California broccoli shippers continue to compete with Canada and Maine for market share in the Midwest and along the Eastern Seaboard. Overall supplies outweigh demand and the overall market is reasonably priced. Recent production fluctuations in California have had little effect on the overall market. Production from California is somewhat lopsided towards bunch 14s, which is placing a higher-than-usual premium on Asian cut broccoli crowns. Quality from Salinas and Santa Maria is excellent.
Salinas Valley and Santa Maria shippers continue to offer ample supplies of high-quality celery. The size profile remains heaviest to 24s followed by 30s. A two-tier market has developed in California, as Santa Maria shippers attempt to lure orders and trucks away from Salinas.
The Michigan celery deal will compete with California for U.S. market share through the balance of the summer. The combined supply from Michigan and California currently outweighs demand and has created very reasonable prices. The market was expected to remain steady heading into the week of Aug. 22.
Strawberry production from Salinas and Watsonville remains in a declining pattern. Volume over the coming weeks will decrease further and shippers will likely be forced to prorate the larger orders. Decreasing production this time of year brings smaller-sized fruit, which will count 22 to 24 per one-pound clamshell.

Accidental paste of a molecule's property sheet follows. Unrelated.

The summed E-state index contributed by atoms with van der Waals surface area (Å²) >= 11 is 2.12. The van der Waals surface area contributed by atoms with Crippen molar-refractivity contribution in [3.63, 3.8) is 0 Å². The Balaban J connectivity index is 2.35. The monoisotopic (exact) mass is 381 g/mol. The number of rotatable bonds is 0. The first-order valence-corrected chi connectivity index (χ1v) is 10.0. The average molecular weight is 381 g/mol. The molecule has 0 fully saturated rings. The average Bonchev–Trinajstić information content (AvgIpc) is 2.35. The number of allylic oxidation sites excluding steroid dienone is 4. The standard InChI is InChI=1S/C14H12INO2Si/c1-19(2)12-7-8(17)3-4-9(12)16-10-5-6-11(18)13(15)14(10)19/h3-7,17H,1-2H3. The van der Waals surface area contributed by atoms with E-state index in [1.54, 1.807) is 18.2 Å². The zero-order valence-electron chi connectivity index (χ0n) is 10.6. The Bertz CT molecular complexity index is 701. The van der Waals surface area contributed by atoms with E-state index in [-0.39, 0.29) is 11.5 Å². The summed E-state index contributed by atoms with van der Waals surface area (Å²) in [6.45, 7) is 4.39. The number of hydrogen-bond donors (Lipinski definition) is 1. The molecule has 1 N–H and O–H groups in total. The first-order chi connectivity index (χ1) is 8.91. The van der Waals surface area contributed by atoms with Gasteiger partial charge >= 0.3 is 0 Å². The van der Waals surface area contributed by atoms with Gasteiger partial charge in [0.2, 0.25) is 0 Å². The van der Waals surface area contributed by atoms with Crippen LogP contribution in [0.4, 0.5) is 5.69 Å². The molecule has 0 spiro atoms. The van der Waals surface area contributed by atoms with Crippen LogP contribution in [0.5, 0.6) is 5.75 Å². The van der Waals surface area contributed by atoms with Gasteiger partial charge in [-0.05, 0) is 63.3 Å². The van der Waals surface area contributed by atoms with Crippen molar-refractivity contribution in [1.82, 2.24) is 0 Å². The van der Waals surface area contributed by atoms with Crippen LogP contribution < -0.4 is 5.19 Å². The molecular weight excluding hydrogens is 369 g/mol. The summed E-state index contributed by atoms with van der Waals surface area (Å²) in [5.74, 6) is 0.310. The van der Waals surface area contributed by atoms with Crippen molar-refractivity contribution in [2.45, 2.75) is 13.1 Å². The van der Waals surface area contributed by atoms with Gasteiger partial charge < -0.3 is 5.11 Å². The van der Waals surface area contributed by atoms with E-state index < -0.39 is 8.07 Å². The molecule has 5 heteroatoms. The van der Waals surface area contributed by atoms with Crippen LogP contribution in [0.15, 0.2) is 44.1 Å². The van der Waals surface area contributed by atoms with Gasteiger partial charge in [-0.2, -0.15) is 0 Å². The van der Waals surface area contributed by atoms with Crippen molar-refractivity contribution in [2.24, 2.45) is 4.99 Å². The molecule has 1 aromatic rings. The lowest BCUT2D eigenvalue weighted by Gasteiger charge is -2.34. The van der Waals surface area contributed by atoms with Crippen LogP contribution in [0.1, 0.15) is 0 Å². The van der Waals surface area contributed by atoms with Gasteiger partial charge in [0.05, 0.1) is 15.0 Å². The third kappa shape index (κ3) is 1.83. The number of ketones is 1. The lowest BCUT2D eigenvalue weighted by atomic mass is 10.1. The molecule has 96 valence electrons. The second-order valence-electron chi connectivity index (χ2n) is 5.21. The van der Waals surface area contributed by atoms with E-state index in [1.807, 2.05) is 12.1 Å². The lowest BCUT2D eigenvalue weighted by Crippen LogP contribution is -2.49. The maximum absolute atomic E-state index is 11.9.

The hardier lots can still comfortably arrive back east with good shelf life. The market has increased noticeably since late July and will push even higher through the remainder of August. Receivers are encouraged not to get long despite the forecast of higher prices.
A quality variance has surfaced in Salinas and Watsonville. A multi-tier market has developed and the better-known labels are commanding a premium. This trend will become more pronounced as September approaches.
New-crop russet Norkotahs are available in Idaho, Washington and Colorado. Shippers are still getting up to speed and not all packingsheds are on line yet. For the most part, the early-season crop is leaning heaviest to 80s, 90s and 100s. Mixer quantities of the large carton counts are available. Ten- and six-ounce No. 2s are very limited. Early-season quality is strong with minimal, if any, skinning.
The market is firm on the large cartons and No. 2s. There is some degree of play in the 80s, 90s and 100s. Generally speaking, the market was expected to hold fairly steady and then gradually relax the weeks of Aug. 22 and Aug. 29 as more shippers enter the mix and total production increases. Looking further down range, the russet Burbank harvest will start in early September.
Onion buyers have four different districts from which to choose: California, New Mexico, Washington and Colorado. Ontario, OR, and Utah remain a few weeks away and will offer onions in early September. California will continue to offer onions into mid-September, while New Mexico will complete its season in late August.